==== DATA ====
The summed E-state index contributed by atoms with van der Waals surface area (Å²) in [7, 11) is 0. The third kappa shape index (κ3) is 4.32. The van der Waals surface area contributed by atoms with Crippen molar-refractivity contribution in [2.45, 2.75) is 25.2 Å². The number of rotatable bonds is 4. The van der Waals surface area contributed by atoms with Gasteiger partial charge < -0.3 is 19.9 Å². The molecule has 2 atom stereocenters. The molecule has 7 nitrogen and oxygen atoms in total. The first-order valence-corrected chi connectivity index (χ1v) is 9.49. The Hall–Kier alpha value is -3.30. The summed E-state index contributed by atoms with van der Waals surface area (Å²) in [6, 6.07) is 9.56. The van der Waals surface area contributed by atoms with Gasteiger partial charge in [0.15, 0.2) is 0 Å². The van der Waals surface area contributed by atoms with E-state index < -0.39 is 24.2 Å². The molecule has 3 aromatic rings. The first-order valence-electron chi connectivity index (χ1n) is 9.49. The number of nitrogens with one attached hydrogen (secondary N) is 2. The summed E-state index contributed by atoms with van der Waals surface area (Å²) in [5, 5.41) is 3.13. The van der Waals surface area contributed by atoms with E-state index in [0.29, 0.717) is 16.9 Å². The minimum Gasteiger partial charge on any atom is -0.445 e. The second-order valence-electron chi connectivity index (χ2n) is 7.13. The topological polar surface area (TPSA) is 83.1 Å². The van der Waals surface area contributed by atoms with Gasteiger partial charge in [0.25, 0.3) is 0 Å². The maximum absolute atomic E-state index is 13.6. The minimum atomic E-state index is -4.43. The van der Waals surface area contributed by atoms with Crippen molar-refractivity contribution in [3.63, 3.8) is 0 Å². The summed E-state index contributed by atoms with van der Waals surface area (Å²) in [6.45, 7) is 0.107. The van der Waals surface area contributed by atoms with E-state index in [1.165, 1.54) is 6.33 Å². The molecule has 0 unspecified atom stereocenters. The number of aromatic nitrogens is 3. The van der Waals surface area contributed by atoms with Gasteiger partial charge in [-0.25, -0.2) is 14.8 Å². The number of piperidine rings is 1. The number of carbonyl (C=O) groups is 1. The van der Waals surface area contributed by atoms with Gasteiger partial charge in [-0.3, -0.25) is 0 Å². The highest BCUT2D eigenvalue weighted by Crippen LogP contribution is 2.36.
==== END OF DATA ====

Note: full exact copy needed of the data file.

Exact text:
The summed E-state index contributed by atoms with van der Waals surface area (Å²) in [7, 11) is 0. The third kappa shape index (κ3) is 4.32. The van der Waals surface area contributed by atoms with Crippen molar-refractivity contribution in [2.45, 2.75) is 25.2 Å². The number of rotatable bonds is 4. The van der Waals surface area contributed by atoms with Gasteiger partial charge < -0.3 is 19.9 Å². The molecule has 2 atom stereocenters. The molecule has 7 nitrogen and oxygen atoms in total. The first-order valence-corrected chi connectivity index (χ1v) is 9.49. The Hall–Kier alpha value is -3.30. The summed E-state index contributed by atoms with van der Waals surface area (Å²) in [6, 6.07) is 9.56. The van der Waals surface area contributed by atoms with Gasteiger partial charge in [0.15, 0.2) is 0 Å². The van der Waals surface area contributed by atoms with E-state index < -0.39 is 24.2 Å². The molecule has 3 aromatic rings. The first-order valence-electron chi connectivity index (χ1n) is 9.49. The number of nitrogens with one attached hydrogen (secondary N) is 2. The summed E-state index contributed by atoms with van der Waals surface area (Å²) in [5, 5.41) is 3.13. The van der Waals surface area contributed by atoms with E-state index in [0.29, 0.717) is 16.9 Å². The minimum Gasteiger partial charge on any atom is -0.445 e. The second-order valence-electron chi connectivity index (χ2n) is 7.13. The topological polar surface area (TPSA) is 83.1 Å². The van der Waals surface area contributed by atoms with Gasteiger partial charge in [0.25, 0.3) is 0 Å². The maximum absolute atomic E-state index is 13.6. The minimum atomic E-state index is -4.43. The van der Waals surface area contributed by atoms with Crippen molar-refractivity contribution in [3.63, 3.8) is 0 Å². The summed E-state index contributed by atoms with van der Waals surface area (Å²) in [6.45, 7) is 0.107. The van der Waals surface area contributed by atoms with E-state index in [1.165, 1.54) is 6.33 Å². The molecule has 0 unspecified atom stereocenters. The number of aromatic nitrogens is 3. The van der Waals surface area contributed by atoms with Gasteiger partial charge in [-0.25, -0.2) is 14.8 Å². The number of piperidine rings is 1. The number of carbonyl (C=O) groups is 1. The van der Waals surface area contributed by atoms with Gasteiger partial charge in [-0.3, -0.25) is 0 Å². The highest BCUT2D eigenvalue weighted by Crippen LogP contribution is 2.36.